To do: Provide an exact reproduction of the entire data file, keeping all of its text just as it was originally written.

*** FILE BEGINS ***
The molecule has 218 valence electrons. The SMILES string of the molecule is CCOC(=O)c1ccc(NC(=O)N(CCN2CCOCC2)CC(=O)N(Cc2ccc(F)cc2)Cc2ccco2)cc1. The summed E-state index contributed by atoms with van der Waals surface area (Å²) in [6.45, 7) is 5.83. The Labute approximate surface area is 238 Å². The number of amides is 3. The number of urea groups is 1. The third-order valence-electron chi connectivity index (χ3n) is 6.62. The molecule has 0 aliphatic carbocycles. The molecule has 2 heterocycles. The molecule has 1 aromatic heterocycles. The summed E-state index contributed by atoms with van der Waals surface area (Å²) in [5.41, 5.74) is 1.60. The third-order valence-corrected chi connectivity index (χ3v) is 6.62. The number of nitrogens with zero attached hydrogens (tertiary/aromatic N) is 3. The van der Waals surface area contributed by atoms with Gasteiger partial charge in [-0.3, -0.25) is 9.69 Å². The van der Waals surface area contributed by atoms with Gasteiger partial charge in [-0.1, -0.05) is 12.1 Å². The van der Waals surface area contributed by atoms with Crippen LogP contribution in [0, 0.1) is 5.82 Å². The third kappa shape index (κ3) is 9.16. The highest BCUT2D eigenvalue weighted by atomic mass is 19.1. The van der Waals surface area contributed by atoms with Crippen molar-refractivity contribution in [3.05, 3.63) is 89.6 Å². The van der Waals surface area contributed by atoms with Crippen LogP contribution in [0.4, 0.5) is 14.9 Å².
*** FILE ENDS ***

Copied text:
The molecule has 218 valence electrons. The SMILES string of the molecule is CCOC(=O)c1ccc(NC(=O)N(CCN2CCOCC2)CC(=O)N(Cc2ccc(F)cc2)Cc2ccco2)cc1. The summed E-state index contributed by atoms with van der Waals surface area (Å²) in [6.45, 7) is 5.83. The Labute approximate surface area is 238 Å². The number of amides is 3. The number of urea groups is 1. The third-order valence-electron chi connectivity index (χ3n) is 6.62. The molecule has 0 aliphatic carbocycles. The molecule has 2 heterocycles. The molecule has 1 aromatic heterocycles. The summed E-state index contributed by atoms with van der Waals surface area (Å²) in [5.41, 5.74) is 1.60. The third-order valence-corrected chi connectivity index (χ3v) is 6.62. The number of nitrogens with zero attached hydrogens (tertiary/aromatic N) is 3. The van der Waals surface area contributed by atoms with Gasteiger partial charge in [-0.3, -0.25) is 9.69 Å². The van der Waals surface area contributed by atoms with Gasteiger partial charge in [-0.1, -0.05) is 12.1 Å². The van der Waals surface area contributed by atoms with Crippen LogP contribution in [0, 0.1) is 5.82 Å². The third kappa shape index (κ3) is 9.16. The highest BCUT2D eigenvalue weighted by atomic mass is 19.1. The van der Waals surface area contributed by atoms with Crippen molar-refractivity contribution in [3.05, 3.63) is 89.6 Å². The van der Waals surface area contributed by atoms with Crippen LogP contribution in [0.4, 0.5) is 14.9 Å².